Not That I'd Kiss a Girl, by Lil O'Brien (Allen & Unwin, $37)
Reviewed by David Herkt
The "coming out" memoir is a recent invention. It is just 60 or 70 years old. Before that, sexual identity was largely unspeakable and unpublishable. For the contemporary world, discovering one's sexual orientation is a personal and social journey. Individuals are often conflicted. Families can be split apart. A larger community supports or condemns.
Lil O'Brien's just-released Not That I'd Kiss a Girl triumphantly joins the select few New Zealand examples of the autobiographical coming-out genre. Compulsively readable and very much aware of the world, O'Brien's memoir is suspenseful and engaging. The book is practical and human – something that is more than valuable amid the sometimes pious wokeness of the early 21st century. It is also very funny, with a humour based on honest observation.
From the moment a 19-year-old O'Brien finds herself thrown out of the family home, standing beside a dark road in an unnamed South Island city, her book holds the reader's attention. A third-year student, with an ongoing major in the University of Otago's drinking culture, O'Brien has just confirmed to her parents that she is a lesbian, in the worst possible way – in the midst of a family argument. "I don't ever want to see you again," her mother spits out, enraged.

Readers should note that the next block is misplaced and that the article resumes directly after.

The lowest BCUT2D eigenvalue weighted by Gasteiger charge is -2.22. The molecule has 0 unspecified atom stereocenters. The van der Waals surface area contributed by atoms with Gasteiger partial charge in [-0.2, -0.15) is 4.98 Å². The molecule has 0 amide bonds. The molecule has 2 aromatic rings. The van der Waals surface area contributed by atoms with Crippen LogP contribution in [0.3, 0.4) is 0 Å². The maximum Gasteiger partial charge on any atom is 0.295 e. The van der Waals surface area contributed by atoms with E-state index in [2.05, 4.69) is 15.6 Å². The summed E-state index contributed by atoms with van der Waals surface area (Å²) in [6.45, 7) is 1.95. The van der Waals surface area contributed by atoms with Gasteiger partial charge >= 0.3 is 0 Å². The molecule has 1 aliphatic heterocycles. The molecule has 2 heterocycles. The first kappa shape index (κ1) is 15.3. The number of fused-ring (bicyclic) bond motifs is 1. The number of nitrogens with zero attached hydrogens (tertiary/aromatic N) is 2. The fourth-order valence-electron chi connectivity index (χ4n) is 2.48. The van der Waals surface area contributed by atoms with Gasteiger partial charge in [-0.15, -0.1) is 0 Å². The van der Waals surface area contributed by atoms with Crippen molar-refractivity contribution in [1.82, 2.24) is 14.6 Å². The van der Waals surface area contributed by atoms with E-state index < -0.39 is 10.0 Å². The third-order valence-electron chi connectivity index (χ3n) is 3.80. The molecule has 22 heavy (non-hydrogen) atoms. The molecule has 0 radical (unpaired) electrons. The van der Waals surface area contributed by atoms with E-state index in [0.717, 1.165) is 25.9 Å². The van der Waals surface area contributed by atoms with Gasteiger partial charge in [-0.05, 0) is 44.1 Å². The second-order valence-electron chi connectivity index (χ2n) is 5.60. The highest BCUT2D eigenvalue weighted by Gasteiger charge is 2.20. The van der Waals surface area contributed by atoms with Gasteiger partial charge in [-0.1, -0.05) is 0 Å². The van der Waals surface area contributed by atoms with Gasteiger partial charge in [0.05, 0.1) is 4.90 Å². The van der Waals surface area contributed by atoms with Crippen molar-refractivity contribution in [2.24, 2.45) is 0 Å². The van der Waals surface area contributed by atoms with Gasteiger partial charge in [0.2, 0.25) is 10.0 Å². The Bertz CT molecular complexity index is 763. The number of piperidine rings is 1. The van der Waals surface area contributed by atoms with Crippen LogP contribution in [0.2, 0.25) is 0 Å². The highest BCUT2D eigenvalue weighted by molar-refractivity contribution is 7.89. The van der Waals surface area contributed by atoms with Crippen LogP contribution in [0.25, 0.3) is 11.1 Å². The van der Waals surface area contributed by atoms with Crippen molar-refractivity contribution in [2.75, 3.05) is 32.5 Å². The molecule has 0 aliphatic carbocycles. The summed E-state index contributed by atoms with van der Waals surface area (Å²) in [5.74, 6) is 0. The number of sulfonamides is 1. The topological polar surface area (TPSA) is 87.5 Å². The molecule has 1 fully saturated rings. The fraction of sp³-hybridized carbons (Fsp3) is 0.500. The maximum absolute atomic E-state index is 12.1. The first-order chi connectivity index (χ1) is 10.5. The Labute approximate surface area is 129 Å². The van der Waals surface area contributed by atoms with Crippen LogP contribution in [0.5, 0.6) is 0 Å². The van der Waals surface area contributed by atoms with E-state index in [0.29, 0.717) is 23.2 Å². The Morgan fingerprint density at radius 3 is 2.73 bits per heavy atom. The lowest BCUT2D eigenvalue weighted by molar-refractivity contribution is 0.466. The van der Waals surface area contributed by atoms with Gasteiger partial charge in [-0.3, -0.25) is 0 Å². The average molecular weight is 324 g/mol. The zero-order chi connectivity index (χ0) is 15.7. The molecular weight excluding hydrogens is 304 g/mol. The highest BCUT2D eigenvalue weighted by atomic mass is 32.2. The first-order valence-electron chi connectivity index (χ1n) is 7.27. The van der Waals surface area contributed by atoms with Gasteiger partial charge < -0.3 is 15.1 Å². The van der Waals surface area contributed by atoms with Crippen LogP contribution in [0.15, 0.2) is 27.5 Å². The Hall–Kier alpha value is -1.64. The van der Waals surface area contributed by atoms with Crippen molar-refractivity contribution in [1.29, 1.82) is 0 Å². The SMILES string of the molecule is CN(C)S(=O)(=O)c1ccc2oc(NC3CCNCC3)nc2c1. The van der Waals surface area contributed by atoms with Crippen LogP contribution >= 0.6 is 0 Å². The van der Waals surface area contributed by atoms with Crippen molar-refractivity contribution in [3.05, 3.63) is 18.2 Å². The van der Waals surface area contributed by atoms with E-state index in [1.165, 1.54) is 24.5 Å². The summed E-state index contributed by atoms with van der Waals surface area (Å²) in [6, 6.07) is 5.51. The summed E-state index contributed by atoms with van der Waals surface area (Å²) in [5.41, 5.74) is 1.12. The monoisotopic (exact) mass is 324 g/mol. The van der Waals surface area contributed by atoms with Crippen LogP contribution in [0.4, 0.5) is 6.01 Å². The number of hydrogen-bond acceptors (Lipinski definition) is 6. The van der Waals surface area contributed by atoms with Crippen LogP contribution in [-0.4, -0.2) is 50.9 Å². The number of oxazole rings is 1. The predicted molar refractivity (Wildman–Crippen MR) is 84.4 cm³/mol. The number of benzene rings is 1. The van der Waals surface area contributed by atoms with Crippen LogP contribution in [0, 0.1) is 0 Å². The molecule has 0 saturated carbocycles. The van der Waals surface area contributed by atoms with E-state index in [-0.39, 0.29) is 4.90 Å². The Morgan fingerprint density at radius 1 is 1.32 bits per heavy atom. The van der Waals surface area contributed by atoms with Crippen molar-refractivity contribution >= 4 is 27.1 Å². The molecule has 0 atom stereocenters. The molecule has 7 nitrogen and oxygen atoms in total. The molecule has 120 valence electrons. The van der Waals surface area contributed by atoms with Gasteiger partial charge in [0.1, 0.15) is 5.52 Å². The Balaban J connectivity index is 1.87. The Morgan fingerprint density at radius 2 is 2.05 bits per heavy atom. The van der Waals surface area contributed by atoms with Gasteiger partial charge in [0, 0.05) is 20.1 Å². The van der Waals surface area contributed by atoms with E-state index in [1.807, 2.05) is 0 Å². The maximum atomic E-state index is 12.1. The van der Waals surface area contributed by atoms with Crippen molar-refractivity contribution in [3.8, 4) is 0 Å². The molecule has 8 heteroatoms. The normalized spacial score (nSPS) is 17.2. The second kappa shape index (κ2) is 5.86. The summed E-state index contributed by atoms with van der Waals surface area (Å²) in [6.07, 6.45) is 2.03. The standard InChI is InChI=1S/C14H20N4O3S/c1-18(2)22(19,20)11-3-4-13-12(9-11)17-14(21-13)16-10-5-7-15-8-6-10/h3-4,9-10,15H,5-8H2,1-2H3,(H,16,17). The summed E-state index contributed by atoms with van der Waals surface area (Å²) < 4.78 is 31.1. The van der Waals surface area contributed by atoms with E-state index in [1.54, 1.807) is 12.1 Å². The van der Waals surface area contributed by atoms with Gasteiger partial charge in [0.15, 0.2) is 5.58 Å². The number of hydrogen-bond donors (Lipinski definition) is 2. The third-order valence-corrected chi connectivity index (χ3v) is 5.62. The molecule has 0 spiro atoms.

Employing a classic narrative strategy, O'Brien swings back in time and describes the early adolescence of a privileged teenage girl at a private school. Despite the accessories – parties, balls, weekends in Queenstown - O'Brien isn't comfortable in her own skin. She is not attracted to boys and her series of crushes on other girls begins to feel more and more significant.
However, all of these things must be discovered. They are not sudden revelations. The important thing about O'Brien's coming-of-age memoir is the journey. Not That I'd Kiss a Girl is candid and is valuable because of it. It is a record for our time – and for the future - of just what it was like to be a teenage lesbian and to find a place in the world.
Written accessibly, the book makes for unputdownable reading – and not for only young people hungry for examples and information. Taking the reader on an emotional roller coaster, there is nothing like it in the New Zealand publishing catalogue. The tight focus on adolescence is a major attribute, revealing an unfamiliar world but accompanied by an engaging guide. Not That I'd Kiss a Girl educates as it entertains – and it does both extremely well.